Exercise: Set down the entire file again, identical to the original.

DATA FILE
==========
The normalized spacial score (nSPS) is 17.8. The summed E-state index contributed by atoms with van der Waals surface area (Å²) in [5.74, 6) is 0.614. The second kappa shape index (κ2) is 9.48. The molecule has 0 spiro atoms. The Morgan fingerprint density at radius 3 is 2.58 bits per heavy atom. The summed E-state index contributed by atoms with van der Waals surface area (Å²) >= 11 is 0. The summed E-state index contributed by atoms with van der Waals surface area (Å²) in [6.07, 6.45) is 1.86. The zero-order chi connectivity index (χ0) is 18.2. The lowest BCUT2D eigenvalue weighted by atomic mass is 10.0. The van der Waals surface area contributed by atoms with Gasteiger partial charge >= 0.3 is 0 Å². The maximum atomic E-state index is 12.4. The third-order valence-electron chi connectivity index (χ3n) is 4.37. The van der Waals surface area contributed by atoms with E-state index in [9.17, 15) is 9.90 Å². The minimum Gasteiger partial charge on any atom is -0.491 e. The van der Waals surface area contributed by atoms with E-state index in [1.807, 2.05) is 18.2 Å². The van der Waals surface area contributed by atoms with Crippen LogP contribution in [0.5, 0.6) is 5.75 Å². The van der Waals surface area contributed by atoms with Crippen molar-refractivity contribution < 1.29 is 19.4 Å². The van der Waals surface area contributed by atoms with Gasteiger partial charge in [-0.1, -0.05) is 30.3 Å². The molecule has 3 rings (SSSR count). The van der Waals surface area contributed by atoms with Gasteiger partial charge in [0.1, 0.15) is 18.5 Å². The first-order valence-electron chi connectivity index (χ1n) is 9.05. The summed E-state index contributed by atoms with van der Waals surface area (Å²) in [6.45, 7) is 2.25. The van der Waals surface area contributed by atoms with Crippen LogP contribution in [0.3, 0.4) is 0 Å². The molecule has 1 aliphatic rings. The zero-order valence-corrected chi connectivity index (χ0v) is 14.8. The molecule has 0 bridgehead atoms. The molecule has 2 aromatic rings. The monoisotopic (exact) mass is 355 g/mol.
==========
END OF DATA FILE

The normalized spacial score (nSPS) is 17.8. The summed E-state index contributed by atoms with van der Waals surface area (Å²) in [5.74, 6) is 0.614. The second kappa shape index (κ2) is 9.48. The molecule has 0 spiro atoms. The Morgan fingerprint density at radius 3 is 2.58 bits per heavy atom. The summed E-state index contributed by atoms with van der Waals surface area (Å²) >= 11 is 0. The summed E-state index contributed by atoms with van der Waals surface area (Å²) in [6.07, 6.45) is 1.86. The zero-order chi connectivity index (χ0) is 18.2. The lowest BCUT2D eigenvalue weighted by atomic mass is 10.0. The van der Waals surface area contributed by atoms with Gasteiger partial charge >= 0.3 is 0 Å². The maximum atomic E-state index is 12.4. The third-order valence-electron chi connectivity index (χ3n) is 4.37. The van der Waals surface area contributed by atoms with E-state index in [9.17, 15) is 9.90 Å². The minimum Gasteiger partial charge on any atom is -0.491 e. The van der Waals surface area contributed by atoms with E-state index in [1.807, 2.05) is 18.2 Å². The van der Waals surface area contributed by atoms with Crippen LogP contribution in [0.5, 0.6) is 5.75 Å². The van der Waals surface area contributed by atoms with Crippen molar-refractivity contribution < 1.29 is 19.4 Å². The van der Waals surface area contributed by atoms with Gasteiger partial charge in [-0.1, -0.05) is 30.3 Å². The molecule has 3 rings (SSSR count). The van der Waals surface area contributed by atoms with Gasteiger partial charge in [0.1, 0.15) is 18.5 Å². The first-order valence-electron chi connectivity index (χ1n) is 9.05. The summed E-state index contributed by atoms with van der Waals surface area (Å²) in [6.45, 7) is 2.25. The van der Waals surface area contributed by atoms with Crippen LogP contribution in [0.3, 0.4) is 0 Å². The molecule has 1 aliphatic rings. The zero-order valence-corrected chi connectivity index (χ0v) is 14.8. The molecule has 0 bridgehead atoms. The molecule has 2 aromatic rings. The monoisotopic (exact) mass is 355 g/mol.